In this information sheet:
It is important to understand how flood and other water-related events may be covered under your insurance policy. Insurance policies are full of custom-made terms and definitions which may differ between every insurer.
Flood is defined in the law as:
“The covering of normally dry land by water that has escaped or been released from the normal confines of: any lake, or any river, creek or other natural watercourse, whether or not altered or modified, or reservoir, canal or dam”.
You only have insurance for those events listed in the policy. Therefore, it is crucial that you check the insured events under the policy.
By law, an insurer must clearly inform you whether your policy provides insurance coverage from flood. This is usually written on the policy documents.
Some home and contents insurance policies will offer coverage for flood damage as a standard inclusion. Other policies exclude flood damage altogether, or only provide it if it’s purchased as an additional cover if you pay a premium for coverage. This differs from insurer to insurer.
Even if your insurance policy excludes flood damage, your policy may still cover you for events such as storm or rainwater damage. Under these events, there may be some scope for insurance coverage. For example, if your ceiling is leaking this may be the result of rainwater runoff.
In these circumstances, it is important to understand what caused the loss. Insurers will often require you to prove causation. This means you must prove that the damage was caused by an event that is covered under your policy.
Check your policy wording or talk to your insurer if you do not understand what you are covered for.
You should ask your insurer for:
- Your Product Disclosure Statement and Policy Schedule; and
- Your Certificate of Insurance covering the date of the flood.
See https://insurancelaw.org.au/factsheets/flood-insurance-guide-factsheet/ for further information on how to work out if damage was caused by a storm or rainwater.
As part of assessing the claim, insurers will often appoint assessors to look at the damage to your property to determine whether you are covered under the policy.
To assist the insurer and maximise your chances of coverage, you should:
- Document everything including statements of what has happened.
- Take photos or videos of damaged items.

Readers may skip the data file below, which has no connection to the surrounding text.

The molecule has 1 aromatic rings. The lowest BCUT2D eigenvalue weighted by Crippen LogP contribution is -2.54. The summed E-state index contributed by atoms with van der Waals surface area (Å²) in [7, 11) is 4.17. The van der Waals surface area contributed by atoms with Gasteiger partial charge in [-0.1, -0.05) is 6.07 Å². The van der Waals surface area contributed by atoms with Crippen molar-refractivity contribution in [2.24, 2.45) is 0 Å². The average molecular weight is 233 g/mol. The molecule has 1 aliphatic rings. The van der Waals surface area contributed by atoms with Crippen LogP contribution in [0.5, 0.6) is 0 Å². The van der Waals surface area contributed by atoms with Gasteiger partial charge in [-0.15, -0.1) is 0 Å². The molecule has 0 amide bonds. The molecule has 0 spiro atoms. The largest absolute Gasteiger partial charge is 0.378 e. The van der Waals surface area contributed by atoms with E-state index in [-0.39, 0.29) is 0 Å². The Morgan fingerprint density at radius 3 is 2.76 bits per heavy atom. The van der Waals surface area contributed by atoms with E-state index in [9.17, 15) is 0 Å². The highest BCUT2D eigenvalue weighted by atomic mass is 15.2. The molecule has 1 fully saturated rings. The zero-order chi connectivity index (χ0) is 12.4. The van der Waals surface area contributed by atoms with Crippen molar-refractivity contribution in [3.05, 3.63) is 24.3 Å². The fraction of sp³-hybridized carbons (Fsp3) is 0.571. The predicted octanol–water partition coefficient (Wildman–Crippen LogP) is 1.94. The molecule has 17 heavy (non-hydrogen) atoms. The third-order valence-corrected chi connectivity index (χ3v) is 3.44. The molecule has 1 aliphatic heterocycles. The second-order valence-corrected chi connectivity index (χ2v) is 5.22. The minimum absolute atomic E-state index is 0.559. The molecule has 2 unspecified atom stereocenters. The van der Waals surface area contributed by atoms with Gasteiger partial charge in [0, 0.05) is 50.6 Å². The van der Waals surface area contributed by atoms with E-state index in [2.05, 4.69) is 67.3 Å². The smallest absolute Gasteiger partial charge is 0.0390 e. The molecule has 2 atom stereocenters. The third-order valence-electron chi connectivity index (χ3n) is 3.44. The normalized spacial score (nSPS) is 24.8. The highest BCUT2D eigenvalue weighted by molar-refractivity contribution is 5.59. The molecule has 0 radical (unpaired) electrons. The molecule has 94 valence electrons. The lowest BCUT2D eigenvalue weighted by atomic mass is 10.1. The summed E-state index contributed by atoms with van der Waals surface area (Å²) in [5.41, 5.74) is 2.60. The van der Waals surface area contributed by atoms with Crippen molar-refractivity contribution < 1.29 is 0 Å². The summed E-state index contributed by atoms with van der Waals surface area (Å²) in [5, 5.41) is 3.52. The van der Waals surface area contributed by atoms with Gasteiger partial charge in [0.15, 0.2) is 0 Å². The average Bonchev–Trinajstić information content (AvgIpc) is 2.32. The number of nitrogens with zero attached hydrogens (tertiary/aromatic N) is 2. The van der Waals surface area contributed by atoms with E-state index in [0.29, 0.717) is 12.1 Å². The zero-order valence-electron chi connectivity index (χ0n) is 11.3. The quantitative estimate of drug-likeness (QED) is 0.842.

- Make a list of damaged items and provide quotes or invoices if possible.
- Obtain your insurer’s consent before disposing of items.
- Take reasonable steps to minimise your loss (do not contribute to the worsening of the damage).
Insurers have a duty of good faith. This means that they are under certain obligations to handle claims with full and frank disclosure, clarity, candour and timeliness.
If your insurer is not making a decision and not informing you whether further information is required or why there is a delay, you may wish to lodge a dispute directly with your insurer
. Alternatively, you can make a complaint to the Australian Financial Complaints Authority (AFCA). AFCA is an independent dispute resolution process that assists individuals make and resolve complaints about their insurers.
It is important to keep in mind that tens of thousands of insurance claims have already been lodged, leaving insurers with one of the biggest flood claim events in Australian history. Given the scale of the loss, we expect that there may be significant delays from insurers making decisions in relation to your cover. In the circumstances of an extraordinary catastrophe or disaster this may take up to 12 months.
If your claim is rejected, ask your insurer to provide you with a rejection letter providing reasons. Following this, you can contact Arts Law for legal advice here.
Storm chasers often engage in predatory practices that prey on vulnerable individuals after a natural disaster. Storm chasers offer individuals services to manage their insurance claims on their behalf. In doing so, they often prompt insurers for fast, cash settlements and take a certain percentage of the settlement sum. This leaves individuals out-of-pocket.
These practices are now regulated by Australian Securities and Investments Commission (ASIC). A stormer chaser is required to hold an Australia Financial Services License (issued by ASIC), provide the customer with a Financial Services Guide outlining who they are and what they do, and are required to be a member of AFCA (the complaints authority mentioned in this information sheet above).
If a storm chaser cannot provide you with the above information, then it is likely that they are operating unlawfully.
By paying for insurance, your insurer will manage a claim on your behalf. Insurance services are heavily regulated, meaning that they are under strict obligations to assist you. Therefore, there is no need to engage with storm chasers.